Recent Posts

October 30th, 2014

Thomas Pfau and the emergence of the modern individual

posted by Paul Silas Peterson

Here I will argue that Thomas Pfau’s presentation of modernity in Minding the Modern fails to incorporate both the sociopolitical dimensions of modernity’s emergence and its positive aspects. He sees modernity as the home of the “modern subject” of the Western world, or the “quintessentially modern, solitary individual” in his “palpable melancholy,” both “altogether adrift” and without “interpersonal relations.” Stanley Hauerwas captures the sense of the book in his endorsement: “Pfau locates the philosophical developments that contributed to the agony of the modern mind. Moreover, he helps us see why many who exemplify that intellectual stance do not recognize their own despair.” Pfau thus offers a challenge to those whom he sometimes calls the “modern apologists of secular, liberal, Enlightenment society.”

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October 28th, 2014

Minding the other modernities

posted by Elizabeth Pritchard

October 23rd, 2014

Ancient questions for modern answers

posted by Mark Alznauer

October 21st, 2014

Curses, foiled again and again

posted by Matt Tomlinson

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Recent comments

  • Larisa R on Minding the other modernities
  • William Junker on Stacking the deck: Thomas Pfau’s strange history of the West
  • Winni Sullivan on The impossibility of religious freedom
  • Ivan Strenski on The problem of translation: A view from India
  • Joan Scott on The impossibility of religious freedom

Featured

October 21st, 2014

Curses, foiled again and again

posted by Matt Tomlinson

Fijian whale's tooth | Image via Matt TomlinsonIn June 2009, I was interviewing a Fijian Methodist minister on the island of Matuku when the subject of curses came up. I had asked him about mana and sau, terms associated with spiritual power, which are often paired in indigenous Fijian discourse. Mana is anthropologically famous as a term Robert Codrington credited to Melanesians; Marshall Sahlins theorized for Polynesians; and Claude Lévi-Strauss characterized as a “floating signifier,” a sign “susceptible of receiving any meaning at all.” Sau, in Fijian, is often associated with a punitive spiritual force linked to chiefs. If you disobey the chief and you get sick, that’s sau.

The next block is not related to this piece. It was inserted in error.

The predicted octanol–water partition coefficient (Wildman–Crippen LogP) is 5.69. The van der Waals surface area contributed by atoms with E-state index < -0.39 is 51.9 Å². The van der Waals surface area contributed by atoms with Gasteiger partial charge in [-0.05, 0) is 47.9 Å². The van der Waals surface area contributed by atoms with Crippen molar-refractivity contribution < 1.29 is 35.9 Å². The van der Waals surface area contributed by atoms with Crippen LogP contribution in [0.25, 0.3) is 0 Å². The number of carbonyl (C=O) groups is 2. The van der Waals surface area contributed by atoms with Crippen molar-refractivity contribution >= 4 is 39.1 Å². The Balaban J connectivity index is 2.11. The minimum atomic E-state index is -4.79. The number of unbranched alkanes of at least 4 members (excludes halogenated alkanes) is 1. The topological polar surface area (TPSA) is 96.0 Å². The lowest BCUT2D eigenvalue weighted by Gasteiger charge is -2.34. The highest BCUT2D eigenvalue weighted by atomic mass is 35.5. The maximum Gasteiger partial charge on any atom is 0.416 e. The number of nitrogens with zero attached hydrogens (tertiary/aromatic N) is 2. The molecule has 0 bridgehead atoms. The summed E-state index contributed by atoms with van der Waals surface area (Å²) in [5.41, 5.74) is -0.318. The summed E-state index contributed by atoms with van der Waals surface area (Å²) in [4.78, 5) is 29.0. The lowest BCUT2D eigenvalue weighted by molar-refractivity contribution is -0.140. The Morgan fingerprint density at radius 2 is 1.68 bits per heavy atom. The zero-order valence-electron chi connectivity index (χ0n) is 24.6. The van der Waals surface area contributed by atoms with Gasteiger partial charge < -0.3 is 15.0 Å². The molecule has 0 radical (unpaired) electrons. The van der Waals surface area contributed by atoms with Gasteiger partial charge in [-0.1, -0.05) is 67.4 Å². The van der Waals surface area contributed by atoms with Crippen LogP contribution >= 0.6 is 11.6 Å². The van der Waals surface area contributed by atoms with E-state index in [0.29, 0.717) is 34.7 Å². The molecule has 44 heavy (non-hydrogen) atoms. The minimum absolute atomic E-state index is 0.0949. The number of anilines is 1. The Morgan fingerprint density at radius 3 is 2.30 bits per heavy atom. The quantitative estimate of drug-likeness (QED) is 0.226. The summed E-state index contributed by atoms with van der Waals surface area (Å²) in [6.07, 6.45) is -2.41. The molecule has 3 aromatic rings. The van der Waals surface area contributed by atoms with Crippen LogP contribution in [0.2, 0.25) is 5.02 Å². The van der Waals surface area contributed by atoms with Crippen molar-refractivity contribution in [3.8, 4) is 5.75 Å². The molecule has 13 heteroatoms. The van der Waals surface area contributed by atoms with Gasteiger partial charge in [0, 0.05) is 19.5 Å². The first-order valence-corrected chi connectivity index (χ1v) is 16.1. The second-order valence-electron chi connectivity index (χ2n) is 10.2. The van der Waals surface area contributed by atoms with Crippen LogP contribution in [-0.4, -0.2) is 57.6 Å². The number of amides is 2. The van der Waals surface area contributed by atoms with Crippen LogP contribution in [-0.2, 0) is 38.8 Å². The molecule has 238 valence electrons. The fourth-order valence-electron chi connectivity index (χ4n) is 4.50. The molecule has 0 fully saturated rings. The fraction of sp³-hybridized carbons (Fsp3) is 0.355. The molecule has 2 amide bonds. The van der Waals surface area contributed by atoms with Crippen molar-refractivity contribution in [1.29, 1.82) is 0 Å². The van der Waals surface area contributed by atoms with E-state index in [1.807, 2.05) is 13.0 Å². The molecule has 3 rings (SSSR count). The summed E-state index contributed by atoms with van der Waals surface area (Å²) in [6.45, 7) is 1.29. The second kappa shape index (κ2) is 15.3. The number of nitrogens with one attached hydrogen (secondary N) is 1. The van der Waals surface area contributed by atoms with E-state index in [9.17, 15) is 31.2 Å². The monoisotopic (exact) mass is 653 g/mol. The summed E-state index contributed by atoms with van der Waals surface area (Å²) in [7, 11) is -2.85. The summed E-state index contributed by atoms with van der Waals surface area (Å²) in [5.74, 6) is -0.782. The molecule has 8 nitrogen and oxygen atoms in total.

When I asked the minister at Matuku about mana and sau, he responded in part by explaining the latter term as follows: “Here’s an example. You say something, [then] it happens. It’s like this, if I should curse you. You will go out today, even if you haven’t heard what I said, you will meet with misfortune. You’ll go and get hurt, eh?…That’s one translation of sau.”

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September 4th, 2014

Short skirts and niqab bans: On sexuality and the secular body

posted by Jennifer A. Selby and Mayanthi L. Fernando

Introduced in Québec in March 2010, Bill 94 proposed requiring women to unveil their faces if they wanted to work in the public sector or access public services, including hospitals, universities, and public transportation. The bill was eventually tabled and was followed in November 2013 with Bill 60, which demanded in more generalist language the removal of conspicuous religious signs in order to dispense or use public services in the province. These Québécois bills—which have not passed—echo the logic of the April 2011 French law targeting the niqab (face veil) and banning the “dissimulation of the face” in public spaces. Both French and Québécois proponents of these laws cited gender equality and women’s emancipation—which they deemed foundational to French and Québécois values—as their primary goal. Despite Québec’s long insistence that it espouses a third path between Canadian multiculturalism and the French Jacobin model, Québec and France have increasingly converged to promote a model of secularism in which liberty and equality are articulated as sexual liberty and sexual equality. In fact, these niqab restrictions represent a broader secular-liberal discourse—what Joan W. Scott calls “sexularism”—that posits secularism as the best guarantor of women’s sexual freedom and sexual equality and, therefore, as that which distinguishes the West from the woman-oppressing rest, especially from Islam.

Read Short skirts and niqab bans: On sexuality and the secular body

Featured discussion

The state of religion in China

This discussion brings together scholars to understand the relationship between the state and religion in China—past, present, and future.

Featured publication

Blood: A Critique of Christianity

Gil Anidjar’s ambitious and daring new book, Blood: A Critique of Christianity, argues that modern concepts such as capital, state, and nation have entirely Western-Christian origins.

Featured interview

American civil religion in the age of Obama

Joseph Blankholm talks with Philip S. Gorski about his forthcoming book on civil religion, Obama’s messianic burden, and the significance of Émile Durkheim.